Obviously, this is the book tie-in with the Jamie at Home series seen in the UK on Channel 4 and on the Food Network in North America. And for a tie-in, it's actually pretty good.
It's certainly a much better read than his previous Cook with Jamie, mainly because with this one he's made a better attempt at identifying his audience. Jamie, it's obvious, is enthusiastic about his cooking, and he expects his readers to have the same enthusiasm (and therefore the same knowledge) that he does. This is something that was missing from his previous effort.
The book is arranged in a seasonal theme, with recipes for spring, summer, fall and winter. This is good, because it encourages the type of varietal eating that keeps a diet from getting monotonous.
Where the book differs from his previous efforts is the way he talks about his garden. Most of the ingredients he uses are grown from there, with the main exception of poultry and game meats. (The poultry and eggs chapters have an especial interest, given his current project dealing with the exposure of battery hens.)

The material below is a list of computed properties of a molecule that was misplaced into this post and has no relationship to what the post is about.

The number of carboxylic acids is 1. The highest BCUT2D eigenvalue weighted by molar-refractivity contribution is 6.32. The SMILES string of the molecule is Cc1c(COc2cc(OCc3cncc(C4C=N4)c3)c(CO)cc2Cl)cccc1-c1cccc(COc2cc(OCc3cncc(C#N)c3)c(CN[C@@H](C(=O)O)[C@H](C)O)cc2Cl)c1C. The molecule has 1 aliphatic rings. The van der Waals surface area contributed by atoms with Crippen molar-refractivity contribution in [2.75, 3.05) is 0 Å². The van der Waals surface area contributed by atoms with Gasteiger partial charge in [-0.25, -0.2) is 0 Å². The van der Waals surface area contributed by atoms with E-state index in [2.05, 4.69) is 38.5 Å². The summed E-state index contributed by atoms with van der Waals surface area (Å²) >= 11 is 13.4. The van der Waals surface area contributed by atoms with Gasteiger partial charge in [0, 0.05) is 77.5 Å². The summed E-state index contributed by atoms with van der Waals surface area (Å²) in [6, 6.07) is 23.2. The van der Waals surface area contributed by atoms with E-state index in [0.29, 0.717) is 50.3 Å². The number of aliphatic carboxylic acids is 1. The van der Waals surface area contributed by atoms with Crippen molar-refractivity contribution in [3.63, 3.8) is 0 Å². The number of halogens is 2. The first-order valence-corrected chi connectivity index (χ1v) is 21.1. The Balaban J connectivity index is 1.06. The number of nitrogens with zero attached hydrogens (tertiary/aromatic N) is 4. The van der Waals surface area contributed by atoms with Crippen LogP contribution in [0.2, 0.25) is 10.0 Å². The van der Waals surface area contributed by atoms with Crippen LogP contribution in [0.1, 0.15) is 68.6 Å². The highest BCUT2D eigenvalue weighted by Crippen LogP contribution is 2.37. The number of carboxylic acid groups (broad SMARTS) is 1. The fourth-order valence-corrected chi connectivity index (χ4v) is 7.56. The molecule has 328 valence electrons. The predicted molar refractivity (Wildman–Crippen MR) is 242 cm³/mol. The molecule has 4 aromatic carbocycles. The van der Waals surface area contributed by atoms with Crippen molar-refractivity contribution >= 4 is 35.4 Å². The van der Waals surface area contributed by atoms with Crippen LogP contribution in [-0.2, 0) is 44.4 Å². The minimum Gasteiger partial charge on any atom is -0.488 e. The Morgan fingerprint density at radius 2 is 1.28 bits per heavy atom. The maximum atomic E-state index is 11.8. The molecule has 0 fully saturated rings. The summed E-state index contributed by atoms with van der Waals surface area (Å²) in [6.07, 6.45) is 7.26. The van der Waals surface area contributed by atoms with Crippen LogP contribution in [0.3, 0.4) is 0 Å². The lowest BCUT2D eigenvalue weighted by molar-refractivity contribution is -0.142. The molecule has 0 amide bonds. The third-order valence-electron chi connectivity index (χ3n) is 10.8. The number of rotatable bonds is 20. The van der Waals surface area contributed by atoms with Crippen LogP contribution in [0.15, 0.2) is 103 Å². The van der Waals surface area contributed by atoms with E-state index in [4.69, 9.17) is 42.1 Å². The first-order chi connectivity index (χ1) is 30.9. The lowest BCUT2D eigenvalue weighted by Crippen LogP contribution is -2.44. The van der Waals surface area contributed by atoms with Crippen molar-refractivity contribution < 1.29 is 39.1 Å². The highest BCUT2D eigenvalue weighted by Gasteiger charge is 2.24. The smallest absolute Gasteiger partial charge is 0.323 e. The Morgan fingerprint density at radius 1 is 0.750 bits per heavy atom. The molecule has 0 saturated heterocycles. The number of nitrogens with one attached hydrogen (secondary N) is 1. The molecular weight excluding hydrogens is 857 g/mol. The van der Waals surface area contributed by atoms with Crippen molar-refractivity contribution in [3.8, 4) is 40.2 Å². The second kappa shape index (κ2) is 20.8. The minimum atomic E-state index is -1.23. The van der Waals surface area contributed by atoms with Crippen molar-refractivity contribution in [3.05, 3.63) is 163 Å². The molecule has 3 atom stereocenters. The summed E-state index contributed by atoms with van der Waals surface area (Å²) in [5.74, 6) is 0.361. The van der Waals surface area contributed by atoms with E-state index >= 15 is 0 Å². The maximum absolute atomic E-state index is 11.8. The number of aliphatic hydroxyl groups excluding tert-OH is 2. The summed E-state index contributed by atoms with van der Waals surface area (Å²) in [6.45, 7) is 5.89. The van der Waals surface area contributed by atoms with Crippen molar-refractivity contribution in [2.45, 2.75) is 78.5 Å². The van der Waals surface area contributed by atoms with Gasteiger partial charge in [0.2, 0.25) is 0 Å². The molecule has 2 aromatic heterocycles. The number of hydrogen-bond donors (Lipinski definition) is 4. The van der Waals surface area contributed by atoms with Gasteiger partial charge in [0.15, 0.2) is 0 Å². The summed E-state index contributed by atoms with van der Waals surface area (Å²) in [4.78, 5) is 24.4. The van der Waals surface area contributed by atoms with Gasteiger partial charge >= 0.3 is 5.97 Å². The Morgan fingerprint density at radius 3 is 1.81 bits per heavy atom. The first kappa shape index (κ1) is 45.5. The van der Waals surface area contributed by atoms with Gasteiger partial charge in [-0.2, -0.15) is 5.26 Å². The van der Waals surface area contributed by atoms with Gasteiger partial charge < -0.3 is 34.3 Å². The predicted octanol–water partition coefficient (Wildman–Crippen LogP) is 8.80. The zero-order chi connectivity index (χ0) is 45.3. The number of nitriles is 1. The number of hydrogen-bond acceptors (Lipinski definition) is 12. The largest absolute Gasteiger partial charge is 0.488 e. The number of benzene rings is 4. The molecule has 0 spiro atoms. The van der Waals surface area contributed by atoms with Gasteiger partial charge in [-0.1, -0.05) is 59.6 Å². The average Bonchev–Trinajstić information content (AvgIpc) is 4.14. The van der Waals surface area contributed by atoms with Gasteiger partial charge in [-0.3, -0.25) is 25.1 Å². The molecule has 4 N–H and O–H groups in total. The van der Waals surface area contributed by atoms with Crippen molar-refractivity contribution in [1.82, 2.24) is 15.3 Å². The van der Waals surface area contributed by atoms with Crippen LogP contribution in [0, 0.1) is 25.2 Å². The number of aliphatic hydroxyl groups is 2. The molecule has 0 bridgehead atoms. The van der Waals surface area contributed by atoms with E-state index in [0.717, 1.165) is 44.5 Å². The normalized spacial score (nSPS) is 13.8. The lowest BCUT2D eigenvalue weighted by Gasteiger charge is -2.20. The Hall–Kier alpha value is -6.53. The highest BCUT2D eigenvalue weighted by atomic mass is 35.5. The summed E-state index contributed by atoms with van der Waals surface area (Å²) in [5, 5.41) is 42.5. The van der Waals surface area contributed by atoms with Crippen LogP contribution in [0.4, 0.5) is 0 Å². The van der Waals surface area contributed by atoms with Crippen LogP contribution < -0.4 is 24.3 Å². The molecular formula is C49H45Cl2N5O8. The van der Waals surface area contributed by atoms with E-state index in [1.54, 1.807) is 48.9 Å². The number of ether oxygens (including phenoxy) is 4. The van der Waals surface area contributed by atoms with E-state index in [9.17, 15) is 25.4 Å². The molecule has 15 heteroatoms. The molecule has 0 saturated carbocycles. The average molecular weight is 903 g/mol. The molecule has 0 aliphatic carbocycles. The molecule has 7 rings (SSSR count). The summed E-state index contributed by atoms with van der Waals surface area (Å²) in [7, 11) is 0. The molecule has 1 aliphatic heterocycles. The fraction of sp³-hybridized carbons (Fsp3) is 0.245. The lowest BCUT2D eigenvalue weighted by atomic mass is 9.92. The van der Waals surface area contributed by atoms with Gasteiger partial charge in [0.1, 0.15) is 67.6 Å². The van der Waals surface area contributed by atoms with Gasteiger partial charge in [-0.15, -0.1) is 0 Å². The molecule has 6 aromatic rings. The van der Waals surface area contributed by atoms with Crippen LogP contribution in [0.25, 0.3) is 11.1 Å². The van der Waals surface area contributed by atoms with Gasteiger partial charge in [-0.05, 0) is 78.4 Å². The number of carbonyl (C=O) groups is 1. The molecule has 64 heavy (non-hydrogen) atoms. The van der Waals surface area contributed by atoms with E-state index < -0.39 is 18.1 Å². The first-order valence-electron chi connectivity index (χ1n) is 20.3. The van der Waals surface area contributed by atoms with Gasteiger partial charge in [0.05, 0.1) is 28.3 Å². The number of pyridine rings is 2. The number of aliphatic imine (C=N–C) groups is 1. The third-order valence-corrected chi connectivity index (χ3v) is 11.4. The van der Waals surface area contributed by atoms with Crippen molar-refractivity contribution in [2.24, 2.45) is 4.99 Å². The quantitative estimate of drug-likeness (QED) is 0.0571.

The recipes themselves are clear and well written, to the point where a high-schooler would feel brave enough about attempting some of them.
About the only thing missing is a chapter on herbs and spices. Oliver uses so many in his dishes you'd think he'd devote at least one page to their cultivation, but he doesn't. Still, don't let that spoil what's probably Oliver's most accessible cookbook to date.